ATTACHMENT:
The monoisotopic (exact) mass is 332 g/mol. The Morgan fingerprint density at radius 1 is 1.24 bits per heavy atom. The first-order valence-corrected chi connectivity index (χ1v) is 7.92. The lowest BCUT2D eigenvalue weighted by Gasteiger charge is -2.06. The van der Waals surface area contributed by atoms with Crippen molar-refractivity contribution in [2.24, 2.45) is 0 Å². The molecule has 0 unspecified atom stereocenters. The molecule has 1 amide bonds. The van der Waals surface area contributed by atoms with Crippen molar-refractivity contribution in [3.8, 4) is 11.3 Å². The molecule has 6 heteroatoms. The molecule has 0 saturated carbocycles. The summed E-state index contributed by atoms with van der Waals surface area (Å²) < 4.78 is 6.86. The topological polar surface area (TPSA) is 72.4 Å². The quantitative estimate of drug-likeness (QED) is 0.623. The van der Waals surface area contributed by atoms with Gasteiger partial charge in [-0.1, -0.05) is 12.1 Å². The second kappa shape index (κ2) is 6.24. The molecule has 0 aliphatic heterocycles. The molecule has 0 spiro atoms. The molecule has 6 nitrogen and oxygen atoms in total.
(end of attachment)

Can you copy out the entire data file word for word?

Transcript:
The monoisotopic (exact) mass is 332 g/mol. The Morgan fingerprint density at radius 1 is 1.24 bits per heavy atom. The first-order valence-corrected chi connectivity index (χ1v) is 7.92. The lowest BCUT2D eigenvalue weighted by Gasteiger charge is -2.06. The van der Waals surface area contributed by atoms with Crippen molar-refractivity contribution in [2.24, 2.45) is 0 Å². The molecule has 0 unspecified atom stereocenters. The molecule has 1 amide bonds. The van der Waals surface area contributed by atoms with Crippen molar-refractivity contribution in [3.8, 4) is 11.3 Å². The molecule has 6 heteroatoms. The molecule has 0 saturated carbocycles. The summed E-state index contributed by atoms with van der Waals surface area (Å²) < 4.78 is 6.86. The topological polar surface area (TPSA) is 72.4 Å². The quantitative estimate of drug-likeness (QED) is 0.623. The van der Waals surface area contributed by atoms with Gasteiger partial charge in [-0.1, -0.05) is 12.1 Å². The second kappa shape index (κ2) is 6.24. The molecule has 0 aliphatic heterocycles. The molecule has 0 spiro atoms. The molecule has 6 nitrogen and oxygen atoms in total.